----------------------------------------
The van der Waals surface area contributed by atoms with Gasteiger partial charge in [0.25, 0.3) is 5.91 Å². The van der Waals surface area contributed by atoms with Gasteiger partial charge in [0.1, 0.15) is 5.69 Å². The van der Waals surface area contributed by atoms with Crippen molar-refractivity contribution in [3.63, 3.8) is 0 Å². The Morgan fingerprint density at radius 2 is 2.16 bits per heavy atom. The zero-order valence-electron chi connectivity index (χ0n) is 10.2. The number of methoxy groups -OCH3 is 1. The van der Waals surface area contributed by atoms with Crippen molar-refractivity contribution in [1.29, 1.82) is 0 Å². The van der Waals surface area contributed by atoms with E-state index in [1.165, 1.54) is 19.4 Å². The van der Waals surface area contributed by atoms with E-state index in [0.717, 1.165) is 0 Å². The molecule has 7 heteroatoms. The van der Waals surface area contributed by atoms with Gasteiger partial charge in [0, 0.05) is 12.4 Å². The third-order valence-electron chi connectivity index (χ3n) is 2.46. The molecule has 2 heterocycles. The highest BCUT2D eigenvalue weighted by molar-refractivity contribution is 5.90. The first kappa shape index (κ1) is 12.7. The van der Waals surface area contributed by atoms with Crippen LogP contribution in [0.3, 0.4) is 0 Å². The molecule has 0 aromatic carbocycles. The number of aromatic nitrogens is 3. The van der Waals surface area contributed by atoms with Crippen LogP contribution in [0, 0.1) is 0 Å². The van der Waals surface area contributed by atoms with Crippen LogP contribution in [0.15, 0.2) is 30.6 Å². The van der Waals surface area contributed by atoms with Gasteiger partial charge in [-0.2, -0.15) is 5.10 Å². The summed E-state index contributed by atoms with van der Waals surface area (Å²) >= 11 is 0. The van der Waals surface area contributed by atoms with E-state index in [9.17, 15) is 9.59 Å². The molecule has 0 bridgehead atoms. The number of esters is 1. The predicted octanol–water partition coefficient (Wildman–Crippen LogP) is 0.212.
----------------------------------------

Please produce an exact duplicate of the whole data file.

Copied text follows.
The van der Waals surface area contributed by atoms with Gasteiger partial charge in [0.25, 0.3) is 5.91 Å². The van der Waals surface area contributed by atoms with Gasteiger partial charge in [0.1, 0.15) is 5.69 Å². The van der Waals surface area contributed by atoms with Crippen molar-refractivity contribution in [3.63, 3.8) is 0 Å². The Morgan fingerprint density at radius 2 is 2.16 bits per heavy atom. The zero-order valence-electron chi connectivity index (χ0n) is 10.2. The number of methoxy groups -OCH3 is 1. The van der Waals surface area contributed by atoms with Crippen molar-refractivity contribution in [1.29, 1.82) is 0 Å². The van der Waals surface area contributed by atoms with E-state index in [1.165, 1.54) is 19.4 Å². The van der Waals surface area contributed by atoms with E-state index in [0.717, 1.165) is 0 Å². The molecule has 7 heteroatoms. The van der Waals surface area contributed by atoms with Gasteiger partial charge in [0, 0.05) is 12.4 Å². The third-order valence-electron chi connectivity index (χ3n) is 2.46. The molecule has 2 heterocycles. The highest BCUT2D eigenvalue weighted by molar-refractivity contribution is 5.90. The first kappa shape index (κ1) is 12.7. The van der Waals surface area contributed by atoms with Crippen LogP contribution in [0.3, 0.4) is 0 Å². The molecule has 0 aromatic carbocycles. The number of aromatic nitrogens is 3. The van der Waals surface area contributed by atoms with Crippen LogP contribution in [0, 0.1) is 0 Å². The van der Waals surface area contributed by atoms with Crippen LogP contribution in [0.15, 0.2) is 30.6 Å². The van der Waals surface area contributed by atoms with Gasteiger partial charge in [-0.2, -0.15) is 5.10 Å². The summed E-state index contributed by atoms with van der Waals surface area (Å²) >= 11 is 0. The van der Waals surface area contributed by atoms with E-state index in [9.17, 15) is 9.59 Å². The molecule has 0 bridgehead atoms. The number of esters is 1. The predicted octanol–water partition coefficient (Wildman–Crippen LogP) is 0.212.